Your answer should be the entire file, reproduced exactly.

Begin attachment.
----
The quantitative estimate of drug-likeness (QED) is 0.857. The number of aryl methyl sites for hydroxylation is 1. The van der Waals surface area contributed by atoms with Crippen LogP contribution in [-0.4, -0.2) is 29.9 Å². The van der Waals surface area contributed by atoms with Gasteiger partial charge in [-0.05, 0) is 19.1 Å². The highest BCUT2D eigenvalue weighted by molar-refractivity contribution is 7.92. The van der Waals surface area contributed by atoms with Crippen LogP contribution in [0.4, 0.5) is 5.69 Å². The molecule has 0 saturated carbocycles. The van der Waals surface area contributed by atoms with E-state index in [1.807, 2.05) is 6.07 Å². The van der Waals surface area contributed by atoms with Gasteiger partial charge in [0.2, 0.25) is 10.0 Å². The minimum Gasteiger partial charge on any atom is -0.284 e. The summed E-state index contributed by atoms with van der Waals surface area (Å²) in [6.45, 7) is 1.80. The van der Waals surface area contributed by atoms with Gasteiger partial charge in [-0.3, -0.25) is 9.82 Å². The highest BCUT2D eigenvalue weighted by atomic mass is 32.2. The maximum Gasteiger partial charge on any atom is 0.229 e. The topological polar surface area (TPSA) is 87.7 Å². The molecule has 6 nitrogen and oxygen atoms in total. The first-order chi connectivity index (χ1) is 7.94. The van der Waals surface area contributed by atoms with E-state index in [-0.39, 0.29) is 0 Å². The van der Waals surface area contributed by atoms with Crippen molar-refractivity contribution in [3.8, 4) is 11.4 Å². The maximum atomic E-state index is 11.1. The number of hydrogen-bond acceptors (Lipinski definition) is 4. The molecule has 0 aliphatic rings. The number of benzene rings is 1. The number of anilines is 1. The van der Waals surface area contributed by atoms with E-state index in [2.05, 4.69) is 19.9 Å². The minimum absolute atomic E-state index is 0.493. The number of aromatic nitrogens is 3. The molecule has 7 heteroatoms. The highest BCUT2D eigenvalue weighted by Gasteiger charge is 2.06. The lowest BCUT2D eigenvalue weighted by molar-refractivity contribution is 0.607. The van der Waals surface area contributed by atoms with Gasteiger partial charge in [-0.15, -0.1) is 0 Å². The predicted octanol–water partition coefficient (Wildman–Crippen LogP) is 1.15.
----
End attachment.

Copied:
The quantitative estimate of drug-likeness (QED) is 0.857. The number of aryl methyl sites for hydroxylation is 1. The van der Waals surface area contributed by atoms with Crippen LogP contribution in [-0.4, -0.2) is 29.9 Å². The van der Waals surface area contributed by atoms with Gasteiger partial charge in [-0.05, 0) is 19.1 Å². The highest BCUT2D eigenvalue weighted by molar-refractivity contribution is 7.92. The van der Waals surface area contributed by atoms with Crippen LogP contribution in [0.4, 0.5) is 5.69 Å². The molecule has 0 saturated carbocycles. The van der Waals surface area contributed by atoms with E-state index in [1.807, 2.05) is 6.07 Å². The van der Waals surface area contributed by atoms with Gasteiger partial charge in [0.2, 0.25) is 10.0 Å². The minimum Gasteiger partial charge on any atom is -0.284 e. The summed E-state index contributed by atoms with van der Waals surface area (Å²) in [6.45, 7) is 1.80. The van der Waals surface area contributed by atoms with Gasteiger partial charge in [-0.3, -0.25) is 9.82 Å². The highest BCUT2D eigenvalue weighted by atomic mass is 32.2. The maximum Gasteiger partial charge on any atom is 0.229 e. The topological polar surface area (TPSA) is 87.7 Å². The molecule has 6 nitrogen and oxygen atoms in total. The first-order chi connectivity index (χ1) is 7.94. The van der Waals surface area contributed by atoms with E-state index in [-0.39, 0.29) is 0 Å². The van der Waals surface area contributed by atoms with Crippen molar-refractivity contribution in [3.8, 4) is 11.4 Å². The maximum atomic E-state index is 11.1. The number of hydrogen-bond acceptors (Lipinski definition) is 4. The molecule has 0 aliphatic rings. The number of benzene rings is 1. The number of anilines is 1. The van der Waals surface area contributed by atoms with E-state index in [2.05, 4.69) is 19.9 Å². The minimum absolute atomic E-state index is 0.493. The number of aromatic nitrogens is 3. The molecule has 7 heteroatoms. The highest BCUT2D eigenvalue weighted by Gasteiger charge is 2.06. The lowest BCUT2D eigenvalue weighted by molar-refractivity contribution is 0.607. The van der Waals surface area contributed by atoms with Gasteiger partial charge in [-0.15, -0.1) is 0 Å². The predicted octanol–water partition coefficient (Wildman–Crippen LogP) is 1.15.